I use a Jesla EVSE which is able to charge at the full 24 amps from a TT-30 and I have successfully charged on TT-30's before. Just don't expect it to charge particularly fast. if you use a cheaper EVSE that self regulated to 12 amps when connected to 120v, expect to be there an especially long time (Multiple days if charging from near 0%)

Source: I've been RVing (And working on RVs) all my life, and have been charging EVs at campsites for 6+ years.
 

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Yep, if we're talking about North America, you have to remember that while the RV park has 30 and 50 amp circuits, they are only 120v. A level 2 EVSE requires 240v to charge anywhere near the speed you expect. I'm not even certain a 32 amp EVSE would pass that much at 120v. It's possible it wouldn't pass any more than 16 amps. Not a big deal for a PHEV, but for an EV with a low battery, you'll only be getting about 12-15 miles added per hour of charging.
 

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if we're talking about North America, you have to remember that while the RV park has 30 and 59 amp circuits, they are only 120v.
Not quite: "30 amp" RV sites are 120v. "50 amp" RV sites are 240v.

As long as you get a 50 amp site you'll charge just fine.
 

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Yeah, 59 was a typo. :oops: As to them being 240v, that surprises me, as I thought all North American RVs only had 120v wiring. But I haven't paid much attention to RVs for the last 30 years.
 

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I thought all North American RVs only had 120v wiring
This is sorta / mostly true. You have to remember that in North America we operate on a "split phase" system. What comes off a transformer is 240v: But it's split into two "legs" of 120v each. Each leg is 180 degrees out of phase with the other so if you combine the legs you get 240v, or if you just use one leg and a neutral you only get 120v. So the "wiring" is all technically 120v because no single wire carries 240v.

In most RVs there are simply no appliances / circuit breakers that combine two legs to make 240v. However it's not impossible. In my motorhome I was actually able to install a 240v breaker in my breaker box to wire up 240v appliances. I even have a NEMA 14-50 on the outside of my motorhome for charging my EV. The reason why RVs never combine two legs to make 240v is because RVs need to remain backward compatible with those "30 amp" outlets which only offer 120v (No 2nd leg to make 240v with.) So if you install a breaker in your RV that combines two legs to make 240v, and you plug into a 30 amp outlet which only offers 120v, your 240v appliance isn't going to get any power (Unless you add a transformer or something, see below). Thus RV manufacturers just stick with using only 120v appliances to avoid this issue with 30 amp TT-30 outlets.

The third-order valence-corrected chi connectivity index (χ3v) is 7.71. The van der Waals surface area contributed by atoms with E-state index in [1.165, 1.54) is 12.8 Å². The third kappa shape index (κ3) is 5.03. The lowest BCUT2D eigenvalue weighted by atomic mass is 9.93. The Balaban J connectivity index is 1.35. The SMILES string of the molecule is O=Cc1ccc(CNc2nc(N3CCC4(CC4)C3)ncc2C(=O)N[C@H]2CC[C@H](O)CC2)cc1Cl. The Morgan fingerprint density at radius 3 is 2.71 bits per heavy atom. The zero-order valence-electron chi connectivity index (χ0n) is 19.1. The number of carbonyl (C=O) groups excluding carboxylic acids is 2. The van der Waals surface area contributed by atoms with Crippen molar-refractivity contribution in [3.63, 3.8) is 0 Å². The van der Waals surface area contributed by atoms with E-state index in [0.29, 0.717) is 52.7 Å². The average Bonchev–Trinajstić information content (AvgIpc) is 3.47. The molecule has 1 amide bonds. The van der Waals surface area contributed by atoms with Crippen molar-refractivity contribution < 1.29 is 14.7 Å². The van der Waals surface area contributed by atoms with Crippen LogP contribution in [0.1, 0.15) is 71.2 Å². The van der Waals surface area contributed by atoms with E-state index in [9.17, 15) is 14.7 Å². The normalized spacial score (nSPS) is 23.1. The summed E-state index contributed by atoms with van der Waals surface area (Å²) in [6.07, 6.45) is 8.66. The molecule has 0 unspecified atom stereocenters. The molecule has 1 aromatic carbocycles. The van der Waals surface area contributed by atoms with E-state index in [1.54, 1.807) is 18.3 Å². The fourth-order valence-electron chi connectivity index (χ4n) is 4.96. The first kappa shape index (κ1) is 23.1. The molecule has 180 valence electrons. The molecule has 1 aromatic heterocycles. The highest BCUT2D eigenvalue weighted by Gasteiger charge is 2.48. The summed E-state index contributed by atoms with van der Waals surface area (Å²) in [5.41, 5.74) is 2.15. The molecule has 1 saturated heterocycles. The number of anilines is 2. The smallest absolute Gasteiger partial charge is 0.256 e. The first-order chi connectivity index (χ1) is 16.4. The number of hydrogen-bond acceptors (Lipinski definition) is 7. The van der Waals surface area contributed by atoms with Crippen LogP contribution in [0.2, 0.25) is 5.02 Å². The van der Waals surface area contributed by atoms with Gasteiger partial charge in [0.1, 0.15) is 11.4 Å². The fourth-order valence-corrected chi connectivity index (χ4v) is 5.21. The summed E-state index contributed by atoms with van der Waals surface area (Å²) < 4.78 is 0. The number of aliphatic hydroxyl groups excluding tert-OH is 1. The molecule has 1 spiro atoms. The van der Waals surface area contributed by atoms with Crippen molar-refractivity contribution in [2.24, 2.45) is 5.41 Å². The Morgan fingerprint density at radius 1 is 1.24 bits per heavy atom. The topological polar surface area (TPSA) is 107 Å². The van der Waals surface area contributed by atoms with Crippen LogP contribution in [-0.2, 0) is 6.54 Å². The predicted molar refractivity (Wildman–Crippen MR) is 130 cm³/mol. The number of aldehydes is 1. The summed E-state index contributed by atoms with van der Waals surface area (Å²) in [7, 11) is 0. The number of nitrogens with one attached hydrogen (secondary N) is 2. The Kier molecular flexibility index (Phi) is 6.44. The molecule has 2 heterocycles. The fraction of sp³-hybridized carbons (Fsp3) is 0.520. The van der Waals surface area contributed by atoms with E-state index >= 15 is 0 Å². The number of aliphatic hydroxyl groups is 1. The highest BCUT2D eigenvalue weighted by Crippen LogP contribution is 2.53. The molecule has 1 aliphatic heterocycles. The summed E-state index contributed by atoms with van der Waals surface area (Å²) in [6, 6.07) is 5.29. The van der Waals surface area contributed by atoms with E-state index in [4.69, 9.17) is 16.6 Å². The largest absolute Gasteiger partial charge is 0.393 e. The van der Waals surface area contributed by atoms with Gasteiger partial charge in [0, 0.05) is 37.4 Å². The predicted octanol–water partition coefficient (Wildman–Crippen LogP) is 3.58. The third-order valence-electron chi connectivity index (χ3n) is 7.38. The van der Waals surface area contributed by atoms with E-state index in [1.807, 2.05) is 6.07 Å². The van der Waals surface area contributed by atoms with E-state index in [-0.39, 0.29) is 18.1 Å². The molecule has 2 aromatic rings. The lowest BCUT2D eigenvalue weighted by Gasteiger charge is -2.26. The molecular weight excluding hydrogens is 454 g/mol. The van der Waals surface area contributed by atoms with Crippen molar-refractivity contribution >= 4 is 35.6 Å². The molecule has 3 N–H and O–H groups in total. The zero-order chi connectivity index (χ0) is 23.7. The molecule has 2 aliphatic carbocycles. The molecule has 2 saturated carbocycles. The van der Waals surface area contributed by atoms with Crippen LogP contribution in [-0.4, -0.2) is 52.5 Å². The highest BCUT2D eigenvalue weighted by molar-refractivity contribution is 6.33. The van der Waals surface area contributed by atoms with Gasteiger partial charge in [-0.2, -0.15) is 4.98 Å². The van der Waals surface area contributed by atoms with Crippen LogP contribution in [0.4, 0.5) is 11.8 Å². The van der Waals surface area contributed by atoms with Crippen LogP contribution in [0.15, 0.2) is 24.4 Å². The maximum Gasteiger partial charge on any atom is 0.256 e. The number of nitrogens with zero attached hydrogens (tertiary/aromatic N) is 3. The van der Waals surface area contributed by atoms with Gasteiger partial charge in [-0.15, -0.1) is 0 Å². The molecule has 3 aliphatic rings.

This reminds me of an additional problem with charging an EV on those 30 amp TT-30 outlets: I mentioned earlier that adapters are hard to come by: Someone is probably thinking: "30 amp to 50 amp RV adapters everywhere"... Yeah... and they won't work to charge your EV. The North American split-phase system makes the situation tricky: If you have a 50 amp RV half of your appliances use the first 120v leg. The other half of your appliances use the second 120v leg. There are typically no appliances that combine both L1 and L2 to make 240v but you still need 120v power on both legs for all appliances in your RV to have power. The TT-30 only offers a single leg of 120v and the 14-50 needs two legs... So when they make TT-30 to 14-50 adapters for RVs they splice that single leg from the TT-30 to both the L1 and L2 pins of the 14-50. This gives you 120v on both legs of the 14-50 so that all of your appliances in your RV will work... but it's perfectly "in phase" rather than being 180 degrees out of phase. Since it's exactly in the same phase if you combine L1 and L2 instead of it doubling to 240v, it actually gives you 0v because the voltage "difference" is obviously 0 since it comes from the same wire.

That means if you take a standard RV "30 amp to 50 amp" adapter and plug your EVSE into it: Since the EVSE combines power from L1 and L2 it will see 0v and not come on at all. For EV charging you need a specially wired TT-30 to 14-50 adapter where L1 of the 14-50 goes to the 120v pin of the TT-30 and L2 is connected to neutral. This gives your EVSE 120v rather than 0v.

I mentioned earlier that I actually do have 240v appliances on my motorhome: I have a 10 kWh LiFePO4 battery that I built, 3200 watts of solar and two Victron 5kW inverter/chargers that are wired in "series" to provide split phase 240v. If I plug into a "30 amp" TT-30 which only provides 120v that feeds one of the inverter/chargers which puts it into "charge" mode where it passes through power from that leg to the L1 line of my RVs breaker box and also pulls power from that leg to charge the battery which powers the 2nd inverter. The other inverter continues to operate in "inverter" mode (Pulling power from the battery being charged by inverter #1) so I continue to be able to operate 240v appliances in my RV even when connected to 120v shore power because I have an inverter that provides the 2nd 120v leg (The inverter is smart enough to maintain 180 degrees out of phase with the other leg, which is really cool.)
 

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I knew a lot of that, but you still added plenty I didn't know. Thanks for the write-up!